Heaping irony on irony, then, the Tories have the better of this argument. New Labour draws support from and now consciously seeks to represent this educated, “middle”, class: they have come to calculate that political power lies in these “chattering” – i.e. politically engaged – classes, not the great unwashed. They are defending not a universal franchise but its extension to their power base, which means that a moderate income bar is quite acceptable – the state should fund their constituents, who can and are prepared to leap this bar, to compete to attend Oxbridge or other prestigious institutions without further financial impediment. The Tories have no such scruples: in lieu of political necessity, money and influence should buy future earning potential and status, in strict measure, and that means withdrawing state subsidy. If wealth buys education then wealth buys citizenship.

When we say that we live in a democracy we tend to assume that, in addition to there being a formal vote mechanism regulating the state, additional benefits automatically accrue such as a guaranteed minimal standard of living. In short, we think of it as social democracy, where the state supposedly works for us. In particular, the state reproduces democracy, by fashioning its subjects into citizens and making sufficient provision that they can function as citizens – even to the extent of taking a mass stroll to Trafalgar Square on a Sunday afternoon without being killed by the state’s armed force or the hired gangs of the wealthy, and having the time off and the health to participate in meaningful debate. But this does not have to be the case: the state is, as they say, the executive committee of the ruling class, and dispensation of favours or participation to other orders is a matter of occasional largesse or, more commonly, buying off unrest. It is no accident that universal suffrage was granted across Europe in 1918, as the survivors of mass butchery returned to the states that had sent them.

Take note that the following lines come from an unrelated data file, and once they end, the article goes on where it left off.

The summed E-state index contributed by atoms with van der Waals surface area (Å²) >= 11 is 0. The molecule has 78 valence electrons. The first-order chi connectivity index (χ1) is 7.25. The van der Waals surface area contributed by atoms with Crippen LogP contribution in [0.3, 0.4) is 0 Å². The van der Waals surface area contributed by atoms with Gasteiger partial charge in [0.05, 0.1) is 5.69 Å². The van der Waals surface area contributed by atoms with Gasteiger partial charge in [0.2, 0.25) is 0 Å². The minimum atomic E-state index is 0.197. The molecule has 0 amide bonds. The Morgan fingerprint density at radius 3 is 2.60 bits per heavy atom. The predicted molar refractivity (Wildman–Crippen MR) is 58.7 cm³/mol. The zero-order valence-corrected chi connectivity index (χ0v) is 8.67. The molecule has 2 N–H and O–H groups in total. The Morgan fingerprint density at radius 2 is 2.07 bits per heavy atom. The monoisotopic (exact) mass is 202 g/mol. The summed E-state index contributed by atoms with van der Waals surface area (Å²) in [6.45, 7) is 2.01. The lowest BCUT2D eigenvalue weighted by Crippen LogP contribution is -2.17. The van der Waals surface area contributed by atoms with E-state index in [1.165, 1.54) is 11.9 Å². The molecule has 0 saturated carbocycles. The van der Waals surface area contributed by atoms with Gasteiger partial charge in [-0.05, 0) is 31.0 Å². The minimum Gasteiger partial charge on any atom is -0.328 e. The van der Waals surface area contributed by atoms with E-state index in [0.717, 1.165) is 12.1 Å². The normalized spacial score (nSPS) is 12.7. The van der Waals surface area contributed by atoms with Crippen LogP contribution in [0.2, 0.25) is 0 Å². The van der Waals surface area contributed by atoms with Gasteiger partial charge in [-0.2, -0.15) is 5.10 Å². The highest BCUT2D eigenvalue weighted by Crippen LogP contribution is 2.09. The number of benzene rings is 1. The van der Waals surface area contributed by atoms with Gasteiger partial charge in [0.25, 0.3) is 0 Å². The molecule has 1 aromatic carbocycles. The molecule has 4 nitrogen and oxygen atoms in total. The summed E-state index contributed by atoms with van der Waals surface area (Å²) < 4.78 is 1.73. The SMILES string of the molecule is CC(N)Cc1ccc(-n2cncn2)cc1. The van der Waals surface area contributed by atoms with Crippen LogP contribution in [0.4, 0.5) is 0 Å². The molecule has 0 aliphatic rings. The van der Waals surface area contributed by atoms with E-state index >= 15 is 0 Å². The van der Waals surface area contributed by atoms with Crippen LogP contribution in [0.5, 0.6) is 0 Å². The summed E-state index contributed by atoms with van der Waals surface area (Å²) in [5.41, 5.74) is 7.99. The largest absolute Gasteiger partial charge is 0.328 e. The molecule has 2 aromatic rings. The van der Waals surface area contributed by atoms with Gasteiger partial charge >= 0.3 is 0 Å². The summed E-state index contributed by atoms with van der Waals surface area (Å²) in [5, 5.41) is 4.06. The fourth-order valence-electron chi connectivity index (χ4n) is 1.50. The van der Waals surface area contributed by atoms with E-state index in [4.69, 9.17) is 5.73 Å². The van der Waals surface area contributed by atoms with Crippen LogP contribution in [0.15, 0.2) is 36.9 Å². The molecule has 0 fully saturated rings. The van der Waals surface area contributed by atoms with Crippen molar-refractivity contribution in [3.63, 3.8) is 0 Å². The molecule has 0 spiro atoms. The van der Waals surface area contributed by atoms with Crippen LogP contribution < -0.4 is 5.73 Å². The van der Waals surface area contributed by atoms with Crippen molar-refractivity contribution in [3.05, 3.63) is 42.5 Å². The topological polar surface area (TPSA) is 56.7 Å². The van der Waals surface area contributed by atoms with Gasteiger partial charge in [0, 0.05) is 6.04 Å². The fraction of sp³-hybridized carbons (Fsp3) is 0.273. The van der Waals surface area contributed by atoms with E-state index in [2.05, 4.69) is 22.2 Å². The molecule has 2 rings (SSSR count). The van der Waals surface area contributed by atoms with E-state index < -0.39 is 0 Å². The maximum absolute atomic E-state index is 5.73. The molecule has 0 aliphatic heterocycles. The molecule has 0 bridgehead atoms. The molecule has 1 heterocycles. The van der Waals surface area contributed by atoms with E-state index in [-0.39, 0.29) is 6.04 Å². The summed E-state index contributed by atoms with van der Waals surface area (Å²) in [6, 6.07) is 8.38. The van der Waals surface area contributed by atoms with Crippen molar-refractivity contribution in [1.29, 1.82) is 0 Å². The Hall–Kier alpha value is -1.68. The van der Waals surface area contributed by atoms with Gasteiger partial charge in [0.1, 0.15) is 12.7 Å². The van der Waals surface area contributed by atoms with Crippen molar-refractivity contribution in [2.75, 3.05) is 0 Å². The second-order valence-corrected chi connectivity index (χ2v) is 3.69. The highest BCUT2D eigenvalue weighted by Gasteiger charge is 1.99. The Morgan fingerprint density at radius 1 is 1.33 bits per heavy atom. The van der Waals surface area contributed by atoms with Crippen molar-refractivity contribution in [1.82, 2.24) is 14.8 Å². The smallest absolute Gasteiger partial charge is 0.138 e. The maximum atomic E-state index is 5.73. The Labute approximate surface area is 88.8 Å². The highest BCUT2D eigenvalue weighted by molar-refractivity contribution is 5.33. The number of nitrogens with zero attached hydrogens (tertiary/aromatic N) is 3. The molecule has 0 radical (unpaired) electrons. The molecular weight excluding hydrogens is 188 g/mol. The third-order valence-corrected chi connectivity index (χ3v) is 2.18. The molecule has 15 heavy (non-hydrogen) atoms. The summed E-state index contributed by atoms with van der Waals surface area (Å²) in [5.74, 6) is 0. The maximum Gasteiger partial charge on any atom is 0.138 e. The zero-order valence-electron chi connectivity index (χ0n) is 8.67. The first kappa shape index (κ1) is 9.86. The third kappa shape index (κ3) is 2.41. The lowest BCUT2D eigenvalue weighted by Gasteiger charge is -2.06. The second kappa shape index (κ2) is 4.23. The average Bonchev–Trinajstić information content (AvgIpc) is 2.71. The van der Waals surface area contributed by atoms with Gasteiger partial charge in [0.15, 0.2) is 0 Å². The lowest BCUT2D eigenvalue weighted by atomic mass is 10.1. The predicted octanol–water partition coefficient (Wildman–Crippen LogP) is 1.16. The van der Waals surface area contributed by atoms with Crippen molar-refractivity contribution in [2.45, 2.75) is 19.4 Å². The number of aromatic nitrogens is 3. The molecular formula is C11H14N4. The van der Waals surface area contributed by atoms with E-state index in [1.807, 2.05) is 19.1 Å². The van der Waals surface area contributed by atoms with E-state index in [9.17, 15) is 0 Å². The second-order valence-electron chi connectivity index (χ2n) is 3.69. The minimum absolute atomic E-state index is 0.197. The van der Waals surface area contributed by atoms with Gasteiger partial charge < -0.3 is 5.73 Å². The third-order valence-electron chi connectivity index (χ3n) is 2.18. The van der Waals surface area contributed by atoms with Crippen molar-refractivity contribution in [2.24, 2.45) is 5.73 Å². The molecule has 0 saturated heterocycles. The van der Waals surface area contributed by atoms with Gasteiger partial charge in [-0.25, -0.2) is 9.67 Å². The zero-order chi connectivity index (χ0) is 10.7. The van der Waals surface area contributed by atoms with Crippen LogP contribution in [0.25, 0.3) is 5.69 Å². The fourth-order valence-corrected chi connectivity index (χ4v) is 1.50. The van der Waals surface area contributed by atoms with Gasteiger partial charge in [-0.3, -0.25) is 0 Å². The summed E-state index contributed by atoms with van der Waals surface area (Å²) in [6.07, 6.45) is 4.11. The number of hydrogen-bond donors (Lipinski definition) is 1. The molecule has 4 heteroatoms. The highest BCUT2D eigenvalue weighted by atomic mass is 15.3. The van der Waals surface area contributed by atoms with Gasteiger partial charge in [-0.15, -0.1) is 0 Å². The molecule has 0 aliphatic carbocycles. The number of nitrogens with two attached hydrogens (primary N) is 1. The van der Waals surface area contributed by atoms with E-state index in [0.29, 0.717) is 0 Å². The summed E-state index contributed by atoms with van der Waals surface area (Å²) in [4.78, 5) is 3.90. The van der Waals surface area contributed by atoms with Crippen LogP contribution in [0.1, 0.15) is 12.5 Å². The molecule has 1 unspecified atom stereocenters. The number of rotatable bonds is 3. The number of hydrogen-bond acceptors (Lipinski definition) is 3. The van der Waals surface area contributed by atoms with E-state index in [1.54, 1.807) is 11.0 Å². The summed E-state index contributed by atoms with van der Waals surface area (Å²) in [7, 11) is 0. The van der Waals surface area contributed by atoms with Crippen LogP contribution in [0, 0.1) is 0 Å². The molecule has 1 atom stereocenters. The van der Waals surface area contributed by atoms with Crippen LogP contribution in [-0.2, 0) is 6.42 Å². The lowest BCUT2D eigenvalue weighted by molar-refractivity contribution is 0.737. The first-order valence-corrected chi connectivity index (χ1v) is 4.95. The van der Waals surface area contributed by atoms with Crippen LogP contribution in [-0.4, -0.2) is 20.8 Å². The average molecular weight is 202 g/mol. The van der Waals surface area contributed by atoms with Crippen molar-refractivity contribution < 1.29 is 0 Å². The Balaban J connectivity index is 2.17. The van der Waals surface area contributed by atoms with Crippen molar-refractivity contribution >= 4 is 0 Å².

An exact parallel can be found in the “forty shilling freeholders” of medieval England. Whilst in previous centuries the decisive force in war was the knights themselves, political power mailed and armed, now the English longbowman was the backbone of military victory, and had to be given a place at the foot of the table: it cost forty shillings to support such a combatant, so forty shillings became the property qualification. They were needed: they had power: they were involved. The post-WW2 Labour government, that great reforming force, was no happy liberal accident but again a similar calculation of expanding access to the state to a large returning military until they were both militarily and socially demobilised.

Changes in these provisions are very painful and difficult: once the ruling class has invited us as house guests it is hard for them to get us to leave and graciously resume our lower places. But hard times bring hard calculations – the fiction that education and other social provision is universal will soon be over. The “heroes” that the welfare provisions were made for are all but dead, and the concessions that brought them and a ruined economy back into a stable state have died with them. Education, in that it provides the tools of citizenship, will be based on a property qualification: in that it provides trained professionals for industry, the industry will pay for them just as they would pay for any other piece of equipment, either with compensatory higher wages or with bursaries.